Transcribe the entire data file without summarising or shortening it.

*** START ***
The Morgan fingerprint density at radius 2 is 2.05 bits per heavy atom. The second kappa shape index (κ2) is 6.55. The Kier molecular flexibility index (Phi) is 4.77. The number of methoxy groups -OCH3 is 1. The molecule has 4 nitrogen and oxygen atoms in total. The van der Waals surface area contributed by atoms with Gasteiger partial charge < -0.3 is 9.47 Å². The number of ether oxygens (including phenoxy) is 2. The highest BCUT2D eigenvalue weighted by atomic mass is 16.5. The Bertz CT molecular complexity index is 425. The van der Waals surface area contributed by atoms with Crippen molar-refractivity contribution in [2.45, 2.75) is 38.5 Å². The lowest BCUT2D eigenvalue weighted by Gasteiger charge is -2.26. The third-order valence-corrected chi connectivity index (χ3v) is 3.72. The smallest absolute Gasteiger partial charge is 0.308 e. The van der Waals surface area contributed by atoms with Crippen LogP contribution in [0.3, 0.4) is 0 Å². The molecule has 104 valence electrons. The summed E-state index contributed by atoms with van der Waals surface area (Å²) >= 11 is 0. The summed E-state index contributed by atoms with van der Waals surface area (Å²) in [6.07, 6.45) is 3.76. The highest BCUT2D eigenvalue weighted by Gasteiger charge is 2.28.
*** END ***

The Morgan fingerprint density at radius 2 is 2.05 bits per heavy atom. The second kappa shape index (κ2) is 6.55. The Kier molecular flexibility index (Phi) is 4.77. The number of methoxy groups -OCH3 is 1. The molecule has 4 nitrogen and oxygen atoms in total. The van der Waals surface area contributed by atoms with Gasteiger partial charge < -0.3 is 9.47 Å². The number of ether oxygens (including phenoxy) is 2. The highest BCUT2D eigenvalue weighted by atomic mass is 16.5. The Bertz CT molecular complexity index is 425. The van der Waals surface area contributed by atoms with Crippen molar-refractivity contribution in [2.45, 2.75) is 38.5 Å². The lowest BCUT2D eigenvalue weighted by Gasteiger charge is -2.26. The third-order valence-corrected chi connectivity index (χ3v) is 3.72. The smallest absolute Gasteiger partial charge is 0.308 e. The van der Waals surface area contributed by atoms with Crippen LogP contribution in [0.3, 0.4) is 0 Å². The molecule has 104 valence electrons. The summed E-state index contributed by atoms with van der Waals surface area (Å²) >= 11 is 0. The summed E-state index contributed by atoms with van der Waals surface area (Å²) in [6.07, 6.45) is 3.76. The highest BCUT2D eigenvalue weighted by Gasteiger charge is 2.28.